I still need to lay a bunch of coats of spar urethane on that bow backwards fishing yoke, re-dress it and re-install it. And renew my fishing license. Maybe this year I’ll actually go fishing.

I know there are a variety of clamp-on rod holders, and am curious about what more dedicated fisher folk use? Like a lot of things I don’t know what I don’t know about canoe fishing/trolling.


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PostPosted: February 5th, 2022, 3:26 pm 
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Location: Sunny Wasaga Beach
a few years back when I started to fish from a canoe I used rod holders. I gave up on that idea quickly. I find my reaction time is a lot better if the butt of the rod is braced against my knees.

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PostPosted: February 5th, 2022, 4:15 pm 
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Joined: June 28th, 2001, 7:00 pm
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Location: Freeland, Maryland USA
wotrock wrote:
a few years back when I started to fish from a canoe I used rod holders. I gave up on that idea quickly. I find my reaction time is a lot better if the butt of the rod is braced against my knees.


Wotrock, there may be design opportunities there, depending on where and how the rod is braced.

Knee braced against an inwale I presume, not tightly held between your clenched knees like a Catholic school girl. If it’s the latter, and you have the uniform, please send photos.

If it is the former, maybe a minicel knee bumper with a half-round concavity for the rod handle. There is plenty of depth on the bow-backwards knee bumpers to file down a half-round recess for rod handles.

ImageP1080017 by Mike McCrea, on Flickr

What the hell, I’m throwing every experimental DIY rod holder idea I can think of at this dedicated reservoir fishing canoe, and I like the pluck-the-rod quick reaction time, and the tactile feel-a-strike aspect. My old knees are pretty sensitive, and have been known to predict the weather.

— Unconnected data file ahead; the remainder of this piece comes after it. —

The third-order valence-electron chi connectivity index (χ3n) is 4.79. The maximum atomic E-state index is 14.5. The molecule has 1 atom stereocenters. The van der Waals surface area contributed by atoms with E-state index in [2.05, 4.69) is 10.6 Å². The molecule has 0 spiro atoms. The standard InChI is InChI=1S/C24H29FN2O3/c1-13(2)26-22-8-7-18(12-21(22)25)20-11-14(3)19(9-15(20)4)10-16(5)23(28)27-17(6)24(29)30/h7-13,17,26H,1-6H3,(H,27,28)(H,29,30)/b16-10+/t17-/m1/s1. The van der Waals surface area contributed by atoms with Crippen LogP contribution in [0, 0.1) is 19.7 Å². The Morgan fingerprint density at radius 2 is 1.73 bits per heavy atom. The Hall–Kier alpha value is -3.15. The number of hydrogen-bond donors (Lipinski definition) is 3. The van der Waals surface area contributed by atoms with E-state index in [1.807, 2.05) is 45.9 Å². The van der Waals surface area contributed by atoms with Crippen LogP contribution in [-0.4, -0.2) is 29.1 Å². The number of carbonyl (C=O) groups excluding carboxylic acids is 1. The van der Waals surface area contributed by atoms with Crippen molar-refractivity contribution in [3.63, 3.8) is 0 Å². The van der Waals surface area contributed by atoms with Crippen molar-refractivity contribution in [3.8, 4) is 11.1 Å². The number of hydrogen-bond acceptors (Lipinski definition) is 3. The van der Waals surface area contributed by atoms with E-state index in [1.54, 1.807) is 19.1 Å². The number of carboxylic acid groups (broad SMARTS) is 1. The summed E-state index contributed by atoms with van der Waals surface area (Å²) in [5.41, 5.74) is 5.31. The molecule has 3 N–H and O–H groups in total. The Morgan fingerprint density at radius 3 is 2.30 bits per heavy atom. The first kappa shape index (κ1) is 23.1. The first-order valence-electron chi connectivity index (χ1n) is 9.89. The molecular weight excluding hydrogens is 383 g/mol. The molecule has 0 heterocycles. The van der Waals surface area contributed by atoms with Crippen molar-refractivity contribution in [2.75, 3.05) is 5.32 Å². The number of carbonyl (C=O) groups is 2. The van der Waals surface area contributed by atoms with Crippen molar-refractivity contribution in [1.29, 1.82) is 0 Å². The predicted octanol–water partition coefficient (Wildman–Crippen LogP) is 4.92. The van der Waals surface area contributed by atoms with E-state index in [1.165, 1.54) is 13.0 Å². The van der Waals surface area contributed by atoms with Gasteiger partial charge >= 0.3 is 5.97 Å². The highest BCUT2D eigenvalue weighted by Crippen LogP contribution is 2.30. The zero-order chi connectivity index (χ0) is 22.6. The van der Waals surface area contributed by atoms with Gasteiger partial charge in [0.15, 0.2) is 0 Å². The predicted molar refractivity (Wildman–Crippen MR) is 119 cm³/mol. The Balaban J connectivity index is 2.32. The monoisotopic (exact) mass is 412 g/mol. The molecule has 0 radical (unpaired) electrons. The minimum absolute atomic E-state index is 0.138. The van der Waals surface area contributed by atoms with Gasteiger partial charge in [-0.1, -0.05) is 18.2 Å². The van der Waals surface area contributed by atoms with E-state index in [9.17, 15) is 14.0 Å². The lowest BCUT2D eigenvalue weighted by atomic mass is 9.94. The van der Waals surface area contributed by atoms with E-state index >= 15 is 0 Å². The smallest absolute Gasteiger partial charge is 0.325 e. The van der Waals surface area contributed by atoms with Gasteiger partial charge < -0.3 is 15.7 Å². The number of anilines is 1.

Admittedly, attentive-wise, the last of my adulthood fishing was for trout, backpacked into remote lakes in the Rockies. If we were desperately hungry we would attentively cast & retrieve, but I found something still in my tackle box from those days that made me laugh.

Clip-on bear bells, the kind meant to attach to your shoe laces, so the bear scat would have bells in it. We most often used them attached to a rod tip; find a comfy lakeside boulder, cast out a line with a grasshopper on hook, wedge the rod in somewhere and lay back to read a book or write in a journal.

“Ting-ting-ting” goes the dinner bell.


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PostPosted: February 5th, 2022, 6:06 pm 
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that reminds me of this
https://www.youtube.com/watch?v=PgHcsbxPhEI&t=1182s
when you start the video, that sudden jerk of the wood is the hook set.
hilarious,


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PostPosted: February 5th, 2022, 7:22 pm 
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Joined: June 28th, 2001, 7:00 pm
Posts: 2468
Location: Freeland, Maryland USA
THAT’S IT. The Guillotine Fish-o-Matic, hooked to a thwart. With the new Filet-o-Matic attachment for bonier fish.


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PostPosted: January 8th, 2023, 10:32 am 
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Joined: August 11th, 2002, 7:00 pm
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Location: Sunny Wasaga Beach
I assume that was a joke. All I got when I googled it was a series of bad videos of some crazy guy with even crazier gear!

Re knees---It comes so natural now that I cannot remember exactly how I/we do it.I am lucky at my 'advanced age' that i can still kneel---getting up is another matter though. I think I put 1 knee a bit ahead of the other and tuck the butt of the rod in between. Not really secure but i rely on my reflexes to grab it whenever a fish, weeds, or the Cdn shield grab it.

I have this rod holder from decades ago that I used when I had a small motorboat. I cannot remember what I paid but WoW!---the price has increased a lot! I have seen posts online raving about it. Maybe I should sell it online.

https://www.amazon.ca/Down-East-D-10-Ho ... 6551&psc=1